A Scottish teenager has admitted killing a gay barman who had tried to comfort him over his confused sexuality
A teenager has admitted killing a gay barman who tried to comfort him about his sexuality.
Ryan Esquierdo, 19, strangled to death Stuart Walker, 28 and then set fire to his body on an industrial estate in Cumnock, Ayrshire, last October reported today STV.
Esquierdo was originally charged with murder, but the Crown accepted his plea to the lesser charge of culpable homicide after hearing he had suffered traumatic abuse as a child.
The High Court in Glasgow, Scotland was told today (8 November) Esquierdo a discussion with Walk about his confusion over his sexuality triggered in him an ‘uncontrollable rage’.
Esquierdo bit, punched and stamped on Walker before grabbing him by the throat and strangling him for around four minutes until he was dead.
The two only met by chance on the early hours of 22 October, when Walker, on his way home from a night out, found Esquierdo lying asleep on a wall and woke him up.
The two men then walked together to the Caponacre Industrial Estate, apparently on friendly terms.
Esquierdo had had a number of girlfreinds but his sexuality was ‘the subject of discussion by his friends’, Andrew Brown QC, prosecuting, told the court.
Brown stated that Walker ‘was only sympathetic with [Esquierdo’s] conflicted position’.
When the pair became intimate, Esquierdo panicked and began suffering ‘flashbacks’ to the abuse he suffered as a child.
Brown said that although the contact between the two men was consensual, Esquierdo flared up into ‘extreme and explosive violence.
‘The deceased would have had no warning or sense of what was going to happen.
‘There is (CCTV) footage which may be the accused setting fire to his jacket which he placed on the deceased’s body.’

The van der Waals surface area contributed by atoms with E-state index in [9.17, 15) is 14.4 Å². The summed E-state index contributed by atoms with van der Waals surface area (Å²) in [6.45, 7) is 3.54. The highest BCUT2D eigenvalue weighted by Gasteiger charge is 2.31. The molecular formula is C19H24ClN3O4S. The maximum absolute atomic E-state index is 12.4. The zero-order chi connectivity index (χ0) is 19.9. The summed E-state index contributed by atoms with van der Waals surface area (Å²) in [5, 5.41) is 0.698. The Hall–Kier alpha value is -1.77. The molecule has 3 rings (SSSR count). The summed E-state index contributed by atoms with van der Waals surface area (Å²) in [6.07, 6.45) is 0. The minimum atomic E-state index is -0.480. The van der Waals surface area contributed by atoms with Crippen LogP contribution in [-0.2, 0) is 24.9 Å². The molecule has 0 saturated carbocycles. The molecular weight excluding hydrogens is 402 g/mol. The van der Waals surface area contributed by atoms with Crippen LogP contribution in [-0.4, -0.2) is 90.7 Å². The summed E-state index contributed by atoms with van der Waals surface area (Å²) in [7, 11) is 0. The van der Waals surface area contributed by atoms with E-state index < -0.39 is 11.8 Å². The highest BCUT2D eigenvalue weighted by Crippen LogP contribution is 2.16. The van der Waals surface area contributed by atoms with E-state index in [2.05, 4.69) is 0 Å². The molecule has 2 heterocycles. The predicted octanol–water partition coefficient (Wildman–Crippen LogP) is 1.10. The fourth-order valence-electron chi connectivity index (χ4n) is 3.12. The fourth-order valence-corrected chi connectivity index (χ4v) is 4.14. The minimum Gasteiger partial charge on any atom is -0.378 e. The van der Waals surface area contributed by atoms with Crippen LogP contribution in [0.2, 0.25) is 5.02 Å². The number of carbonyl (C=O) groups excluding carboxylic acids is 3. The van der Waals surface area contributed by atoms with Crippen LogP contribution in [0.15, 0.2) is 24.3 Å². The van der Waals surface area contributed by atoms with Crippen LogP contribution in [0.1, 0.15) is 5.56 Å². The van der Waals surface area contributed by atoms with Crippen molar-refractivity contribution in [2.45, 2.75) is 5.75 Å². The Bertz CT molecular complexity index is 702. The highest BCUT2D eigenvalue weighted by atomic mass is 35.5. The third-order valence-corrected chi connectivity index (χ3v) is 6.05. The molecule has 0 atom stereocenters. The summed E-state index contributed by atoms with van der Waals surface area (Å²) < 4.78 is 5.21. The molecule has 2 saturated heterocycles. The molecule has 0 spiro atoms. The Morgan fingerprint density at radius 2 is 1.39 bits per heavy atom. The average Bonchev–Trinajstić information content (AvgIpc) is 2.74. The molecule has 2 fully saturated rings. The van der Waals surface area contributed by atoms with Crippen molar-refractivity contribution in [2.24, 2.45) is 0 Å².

Immediately after the killing Esquierdo texted his friend, Mary-Ann Dykes, who dashed to the scene where she found the teenager ‘a total wreck’ and Mr Walker’s body still burning.
Esquierdo initially told police that he discovered Walker body and that he had been attacked and set on fire by others, but a few days later he was detained and charged with murder.
The Crown accepted that he had diminished responsibility for the killing after psychologists reported he was suffering from post-traumatic stress disorder.
Derek Ogg QC, defending, said the kiling was ‘not a gay hate crime’ but ‘far more complex than that.
‘I would like to place on record Ryan Esquierdo’s utter bafflement and horror that he could inflict such violence’.
Mr Brown told the court that Walker had been a ‘well liked figure’ within the local community and that his death had been ‘devastating’ to many.
Walker’s father died of a heart attack in February, three months after his son’s violent death.
Judge Rita Rae QC remanded Esquierdo in custody and deferred sentencing for reports until next month.
Walker’s family or friends, several of whom were present for the hearing, refused to make any comment afterwards.